Along with difficult economic and political times in the latter half of the nineteenth century, Kuldiga's Jews began to emigrate. Some stayed in Latvia but moved to the larger port cities of Libau and Windau where there was greater economic activity. Others, either using these cities as jumping-off points or leaving directly from Kuldiga, emigrated to the U.S. or South Africa. It is also noteworthy that developments in maritime transportation both increased the number of emigrants and pointed them in specific directions. Not only did steamship services become more affordable, more regular and safer, but agents of large European shipping lines posted in Russia encouraged potential emigrants to travel to destinations according to the economic needs of the shipping companies. "Package deals" for Baltic Jews to South Africa, travelling via England, were one such incentive; passage to the U.S. via Hamburg was another.
Kuldiga's old watermill which may have powered a Jewish-owned match factory (by Eric Benjaminson)
By 1935 the Jewish population had declined to only nine percent of the town's 7000 inhabitants. Much of this decline was due to the fact that during the First World War, the Jews of Courland were banished to the interior of Russia as suspected German sympathizers. During the course of the war many community buildings and Jewish houses were destroyed. After the war about a third of the Jews returned to the town and the community was rehabilitated with the help of the "Joint" (a relief agency of American Jewry). The Jews gradually re-consolidated their position and in 1935, of the 205 shops and businesses in the town 95 were owned by Jews.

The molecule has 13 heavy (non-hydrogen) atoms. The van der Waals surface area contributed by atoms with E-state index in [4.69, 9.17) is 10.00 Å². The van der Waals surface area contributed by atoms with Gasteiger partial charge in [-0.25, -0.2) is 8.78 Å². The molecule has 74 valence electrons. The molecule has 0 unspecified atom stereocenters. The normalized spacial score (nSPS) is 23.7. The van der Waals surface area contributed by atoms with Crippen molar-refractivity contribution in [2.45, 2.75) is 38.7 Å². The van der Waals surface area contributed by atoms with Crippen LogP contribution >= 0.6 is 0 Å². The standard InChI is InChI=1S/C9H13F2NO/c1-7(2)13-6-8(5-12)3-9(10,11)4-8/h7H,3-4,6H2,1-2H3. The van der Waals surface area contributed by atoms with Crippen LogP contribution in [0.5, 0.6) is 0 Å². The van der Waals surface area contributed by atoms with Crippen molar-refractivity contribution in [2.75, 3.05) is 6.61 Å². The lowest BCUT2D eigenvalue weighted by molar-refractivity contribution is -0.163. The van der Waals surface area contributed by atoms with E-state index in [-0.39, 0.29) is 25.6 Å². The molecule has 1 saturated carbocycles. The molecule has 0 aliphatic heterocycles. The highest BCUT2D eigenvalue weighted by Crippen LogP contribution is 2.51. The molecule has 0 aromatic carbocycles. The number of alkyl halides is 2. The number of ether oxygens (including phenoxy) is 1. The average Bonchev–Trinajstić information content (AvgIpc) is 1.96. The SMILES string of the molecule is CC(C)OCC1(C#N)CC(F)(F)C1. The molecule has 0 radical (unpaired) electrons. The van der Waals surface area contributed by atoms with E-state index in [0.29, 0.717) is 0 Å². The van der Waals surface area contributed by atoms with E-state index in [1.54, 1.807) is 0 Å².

The Holocaust Period
On August 23, 1939, the Soviet Army established bases in Latvia and in the summer of 1940 a Soviet regime was installed. Jewish public institutions were gradually liquidated. After the Nazi invasion of Russia in June 1941, about one-tenth of the Jews of Kuldiga succeeded in escaping to the interior of Russia. The young men among them were conscripted into the Soviet Army. On July 1, 1941, when the Nazis occupied the town, the majority of the community was still there. Immediately thereafter Latvian fascists began rioting against the Jews and murdered several of them. The remaining Jews were ordered to perform forced labor. One day all the Jews were concentrated in the synagogue from which the men were taken to a nearby forest. There they were murdered in pits which they had been forced to dig. Others were taken to be murdered in the Padura Forest a few kilometers from the town. The Kuldiga Jews were thereby destroyed by the beginning of 1942. The property of the Jews was divided among their murderers. The Torah scrolls were put into the municipal archives. Several Jews, who were hidden by farmers, survived. The town was liberated by the Soviets in 1944. After the war a number of families returned to the town. One of these Jews was killed by opponents of the Soviet regime. The survivors brought back the remains of those murdered for a Jewish burial. The Torah scrolls were returned to the Jews who organized a minyan. The synagogue, which had been converted into a movie house, was not returned (and remains today as a cinema). Over time the survivors left the town, many of them going on aliyah to Israel. The minyan ceased to exist and the Torah scrolls were sold.